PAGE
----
This blog shows you how you can copy stuff from your host machine to the running container without the
docker cp command that we usually use.
Steps in text
Here I have a script on the host, which looks following:
#!/bin/bash tput bold echo "OS Information:" tput sgr0 echo cat /etc/os-release
After running which looks like following:
$ ls script.sh $ ./script.sh OS Information: NAME="Flatcar Linux by Kinvolk" ID=flatcar ID_LIKE=coreos VERSION=2079.6.0 VERSION_ID=2079.6.0 BUILD_ID=2019-06-18-0855 PRETTY_NAME="Flatcar Linux by Kinvolk 2079.6.0 (Rhyolite)" ANSI_COLOR="38;5;75" HOME_URL="https://flatcar-linux.org/" BUG_REPORT_URL="https://issues.flatcar-linux.org" FLATCAR_BOARD="amd64-usr"
And here is the running container in another tab to which I want to copy the file.
$ docker run -it fedora bash [root@0d6d865626ff /]#
Note: All the console with shell prompt
[root@0d6d865626ff /]# means that the command is run inside the container.
I can always run the
docker cp command like following to copy file:
$ docker ps CONTAINER ID IMAGE COMMAND CREATED STATUS PORTS NAMES 0d6d865626ff fedora "bash" About a minute ago Up About a minute hardcore_roentgen $ docker cp script.sh hardcore_roentgen:/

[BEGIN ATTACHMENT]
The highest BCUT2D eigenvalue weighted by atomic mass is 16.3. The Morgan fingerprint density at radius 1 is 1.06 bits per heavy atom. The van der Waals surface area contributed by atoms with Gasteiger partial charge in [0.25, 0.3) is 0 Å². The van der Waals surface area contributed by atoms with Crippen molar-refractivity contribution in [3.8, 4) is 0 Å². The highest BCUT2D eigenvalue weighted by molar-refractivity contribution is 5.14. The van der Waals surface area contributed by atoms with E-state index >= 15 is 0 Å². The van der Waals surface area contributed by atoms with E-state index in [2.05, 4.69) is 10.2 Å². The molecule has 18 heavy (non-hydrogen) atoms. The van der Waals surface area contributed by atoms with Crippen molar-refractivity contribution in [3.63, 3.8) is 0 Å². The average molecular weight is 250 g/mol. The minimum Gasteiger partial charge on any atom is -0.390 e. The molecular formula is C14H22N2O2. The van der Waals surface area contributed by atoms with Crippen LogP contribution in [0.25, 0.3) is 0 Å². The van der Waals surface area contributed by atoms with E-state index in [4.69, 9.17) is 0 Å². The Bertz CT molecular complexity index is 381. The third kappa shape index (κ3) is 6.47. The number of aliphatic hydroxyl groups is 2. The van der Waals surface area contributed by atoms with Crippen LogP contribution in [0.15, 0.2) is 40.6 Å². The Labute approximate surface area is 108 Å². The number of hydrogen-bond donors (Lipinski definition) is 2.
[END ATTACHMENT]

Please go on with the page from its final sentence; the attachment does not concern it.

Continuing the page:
Now if I check it from the container:
[root@0d6d865626ff /]# ls / | grep script script.sh
Let’s clean up the file and use another easier and container runtime agnostic method to do the same.
[root@0d6d865626ff /]# rm script.sh rm: remove regular file 'script.sh'? y [root@0d6d865626ff /]# ls / bin boot dev etc home lib lib64 lost+found media mnt opt proc root run sbin srv sys tmp usr var
To figure out the file system root of the container process let’s start a
[root@0d6d865626ff /]# sleep 3000
sleep process will help us identify the PID of this process on the host.
$ ps aufx | grep sleep USER PID %CPU %MEM VSZ RSS TTY STAT START TIME COMMAND root 1668 0.0 0.0 5252 692 pts/0 S+ 16:47 0:00 \_ sleep 3000
Since we figured out the PID of the process to be
1668, now let’s copy the file to the root of the container by running following command. Down here I have used the PID that I got output of above, replace it with the PID you get for your process.
$ sudo cp -v ./script.sh /proc/1668/root/ './script.sh' -> '/proc/1668/root/script.sh'
Now we can stop the sleep process we started earlier in the container see in the root that the file has been copied successfully.
[root@0d6d865626ff /]# sleep 3000 ^C [root@0d6d865626ff /]# ls / | grep script script.sh
Video of above steps
I learnt this trick while pair coding/learning things about container security with my colleague Alban, thanks Alban!.